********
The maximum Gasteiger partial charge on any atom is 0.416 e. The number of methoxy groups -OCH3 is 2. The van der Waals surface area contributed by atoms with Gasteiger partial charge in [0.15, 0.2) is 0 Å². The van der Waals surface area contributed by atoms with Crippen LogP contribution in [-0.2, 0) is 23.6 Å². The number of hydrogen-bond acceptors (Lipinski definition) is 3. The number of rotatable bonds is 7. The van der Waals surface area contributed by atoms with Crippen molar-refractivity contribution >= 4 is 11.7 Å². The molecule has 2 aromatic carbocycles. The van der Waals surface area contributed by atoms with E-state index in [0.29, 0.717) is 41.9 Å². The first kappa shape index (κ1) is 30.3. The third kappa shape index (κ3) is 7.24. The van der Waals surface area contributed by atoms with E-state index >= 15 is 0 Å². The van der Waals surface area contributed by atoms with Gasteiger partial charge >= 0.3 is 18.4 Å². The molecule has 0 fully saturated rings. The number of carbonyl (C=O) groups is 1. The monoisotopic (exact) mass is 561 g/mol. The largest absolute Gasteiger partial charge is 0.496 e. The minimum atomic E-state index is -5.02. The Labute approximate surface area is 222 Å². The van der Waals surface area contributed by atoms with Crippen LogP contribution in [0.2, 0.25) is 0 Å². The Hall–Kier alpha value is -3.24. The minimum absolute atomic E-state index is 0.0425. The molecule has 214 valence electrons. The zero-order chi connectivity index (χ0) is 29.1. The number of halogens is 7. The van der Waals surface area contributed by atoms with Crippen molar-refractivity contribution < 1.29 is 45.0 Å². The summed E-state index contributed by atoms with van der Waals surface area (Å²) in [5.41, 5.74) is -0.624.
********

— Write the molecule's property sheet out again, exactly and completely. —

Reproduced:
The maximum Gasteiger partial charge on any atom is 0.416 e. The number of methoxy groups -OCH3 is 2. The van der Waals surface area contributed by atoms with Gasteiger partial charge in [0.15, 0.2) is 0 Å². The van der Waals surface area contributed by atoms with Crippen LogP contribution in [-0.2, 0) is 23.6 Å². The number of hydrogen-bond acceptors (Lipinski definition) is 3. The number of rotatable bonds is 7. The van der Waals surface area contributed by atoms with Crippen molar-refractivity contribution >= 4 is 11.7 Å². The molecule has 2 aromatic carbocycles. The van der Waals surface area contributed by atoms with E-state index in [0.29, 0.717) is 41.9 Å². The first kappa shape index (κ1) is 30.3. The third kappa shape index (κ3) is 7.24. The van der Waals surface area contributed by atoms with E-state index >= 15 is 0 Å². The van der Waals surface area contributed by atoms with Gasteiger partial charge >= 0.3 is 18.4 Å². The molecule has 0 fully saturated rings. The number of carbonyl (C=O) groups is 1. The monoisotopic (exact) mass is 561 g/mol. The largest absolute Gasteiger partial charge is 0.496 e. The minimum atomic E-state index is -5.02. The Labute approximate surface area is 222 Å². The van der Waals surface area contributed by atoms with Crippen LogP contribution in [0.2, 0.25) is 0 Å². The Hall–Kier alpha value is -3.24. The minimum absolute atomic E-state index is 0.0425. The molecule has 214 valence electrons. The zero-order chi connectivity index (χ0) is 29.1. The number of halogens is 7. The van der Waals surface area contributed by atoms with Crippen molar-refractivity contribution < 1.29 is 45.0 Å². The summed E-state index contributed by atoms with van der Waals surface area (Å²) in [5.41, 5.74) is -0.624.